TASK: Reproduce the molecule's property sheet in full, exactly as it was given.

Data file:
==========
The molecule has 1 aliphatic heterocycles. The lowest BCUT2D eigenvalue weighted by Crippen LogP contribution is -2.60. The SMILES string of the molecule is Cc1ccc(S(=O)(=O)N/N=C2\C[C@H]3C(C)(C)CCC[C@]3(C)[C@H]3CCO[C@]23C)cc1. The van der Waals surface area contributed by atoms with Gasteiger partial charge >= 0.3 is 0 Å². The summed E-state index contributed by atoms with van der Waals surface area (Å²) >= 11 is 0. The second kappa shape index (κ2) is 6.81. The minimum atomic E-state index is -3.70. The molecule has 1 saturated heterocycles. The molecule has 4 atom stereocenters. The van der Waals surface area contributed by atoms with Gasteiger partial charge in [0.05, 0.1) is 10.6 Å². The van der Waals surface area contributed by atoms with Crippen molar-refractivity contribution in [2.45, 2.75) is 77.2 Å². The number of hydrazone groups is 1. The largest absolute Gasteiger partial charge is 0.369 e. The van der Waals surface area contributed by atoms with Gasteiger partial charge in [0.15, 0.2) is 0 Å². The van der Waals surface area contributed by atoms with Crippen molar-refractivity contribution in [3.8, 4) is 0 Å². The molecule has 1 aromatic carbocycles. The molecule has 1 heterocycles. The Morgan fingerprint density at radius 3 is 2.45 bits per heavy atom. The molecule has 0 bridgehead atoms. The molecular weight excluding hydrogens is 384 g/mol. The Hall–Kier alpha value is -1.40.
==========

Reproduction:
The molecule has 1 aliphatic heterocycles. The lowest BCUT2D eigenvalue weighted by Crippen LogP contribution is -2.60. The SMILES string of the molecule is Cc1ccc(S(=O)(=O)N/N=C2\C[C@H]3C(C)(C)CCC[C@]3(C)[C@H]3CCO[C@]23C)cc1. The van der Waals surface area contributed by atoms with Gasteiger partial charge >= 0.3 is 0 Å². The summed E-state index contributed by atoms with van der Waals surface area (Å²) >= 11 is 0. The second kappa shape index (κ2) is 6.81. The minimum atomic E-state index is -3.70. The molecule has 1 saturated heterocycles. The molecule has 4 atom stereocenters. The van der Waals surface area contributed by atoms with Gasteiger partial charge in [0.05, 0.1) is 10.6 Å². The van der Waals surface area contributed by atoms with Crippen molar-refractivity contribution in [2.45, 2.75) is 77.2 Å². The number of hydrazone groups is 1. The largest absolute Gasteiger partial charge is 0.369 e. The van der Waals surface area contributed by atoms with Gasteiger partial charge in [0.15, 0.2) is 0 Å². The van der Waals surface area contributed by atoms with Crippen molar-refractivity contribution in [3.8, 4) is 0 Å². The molecule has 1 aromatic carbocycles. The molecule has 1 heterocycles. The Morgan fingerprint density at radius 3 is 2.45 bits per heavy atom. The molecule has 0 bridgehead atoms. The molecular weight excluding hydrogens is 384 g/mol. The Hall–Kier alpha value is -1.40.